Police made arrests following four separate meth raids in February in and around Sioux Falls. But despite what appears to be higher arrest numbers, they say meth arrests are holding steady with previous years.
Drug counselors say more meth users are seeking treatment, though. Police say what has changed is how people get the drug.
“We're not seeing the big labs anymore since the pseudoephedrine law went into effect, but we are seeing a lot of the one pot or pop-bottle ones come along,” Sioux Falls Police information officer Sam Clemens said.
Clemens said following law changes in 2002, most of the meth was trucked in from traditional labs. But now users have taken matters into their own hands. The small single-pot methods have been the common denominator of many of the latest area meth busts.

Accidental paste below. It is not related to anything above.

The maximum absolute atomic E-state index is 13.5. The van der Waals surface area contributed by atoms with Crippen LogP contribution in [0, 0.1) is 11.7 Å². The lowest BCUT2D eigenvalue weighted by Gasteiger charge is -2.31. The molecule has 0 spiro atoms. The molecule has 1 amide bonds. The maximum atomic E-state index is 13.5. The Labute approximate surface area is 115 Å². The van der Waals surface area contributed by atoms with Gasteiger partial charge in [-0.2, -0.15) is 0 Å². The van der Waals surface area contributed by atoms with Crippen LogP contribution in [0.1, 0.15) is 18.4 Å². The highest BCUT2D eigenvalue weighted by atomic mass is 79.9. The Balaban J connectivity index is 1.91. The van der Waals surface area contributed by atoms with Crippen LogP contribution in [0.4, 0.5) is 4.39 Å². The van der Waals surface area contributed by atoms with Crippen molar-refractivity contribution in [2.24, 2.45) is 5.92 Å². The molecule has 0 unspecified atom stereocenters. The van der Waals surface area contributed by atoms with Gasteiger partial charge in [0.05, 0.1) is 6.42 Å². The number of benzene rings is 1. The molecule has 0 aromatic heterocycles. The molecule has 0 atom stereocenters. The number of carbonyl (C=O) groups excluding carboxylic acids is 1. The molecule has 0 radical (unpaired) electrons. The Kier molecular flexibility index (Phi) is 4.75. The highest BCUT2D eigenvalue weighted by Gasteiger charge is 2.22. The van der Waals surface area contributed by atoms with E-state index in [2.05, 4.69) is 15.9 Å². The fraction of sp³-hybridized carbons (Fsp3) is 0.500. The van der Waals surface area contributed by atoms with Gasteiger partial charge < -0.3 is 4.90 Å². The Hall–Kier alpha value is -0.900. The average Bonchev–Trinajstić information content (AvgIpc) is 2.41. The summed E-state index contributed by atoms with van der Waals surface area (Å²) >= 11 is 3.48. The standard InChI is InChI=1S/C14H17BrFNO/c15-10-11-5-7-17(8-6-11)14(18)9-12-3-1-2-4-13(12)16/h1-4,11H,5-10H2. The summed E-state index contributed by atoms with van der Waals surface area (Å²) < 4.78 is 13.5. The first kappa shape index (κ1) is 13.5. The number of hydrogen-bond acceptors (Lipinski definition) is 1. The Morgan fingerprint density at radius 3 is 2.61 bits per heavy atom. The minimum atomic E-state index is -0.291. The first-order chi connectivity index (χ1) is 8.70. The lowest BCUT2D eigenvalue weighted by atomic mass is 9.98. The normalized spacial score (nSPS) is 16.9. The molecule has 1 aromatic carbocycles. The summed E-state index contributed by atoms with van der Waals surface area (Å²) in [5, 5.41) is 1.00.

Clemens says police have no way to account for what seems like a dramatic rise in arrests. Many have been fairly high profile and have involved children, which heightens their severity. But the news does have more people paying attention for clues in a continuing epidemic that's now more difficult to spot.
“These smaller labs have probably been in places where people have seen them but just didn't necessarily know what they were,” Clemens said.
Meth cooking tools are relatively easy to throw away because of the single-pot method, meaning users can cook the drug in one place but discard the materials somewhere else.
Clemens says signs of a mobile meth lab include: empty pop bottles with what appears to be a tube sticking out of the top. There may also be some sort of pellet in the bottle, discarded lithium battery strips, or separated liquid in the bottle.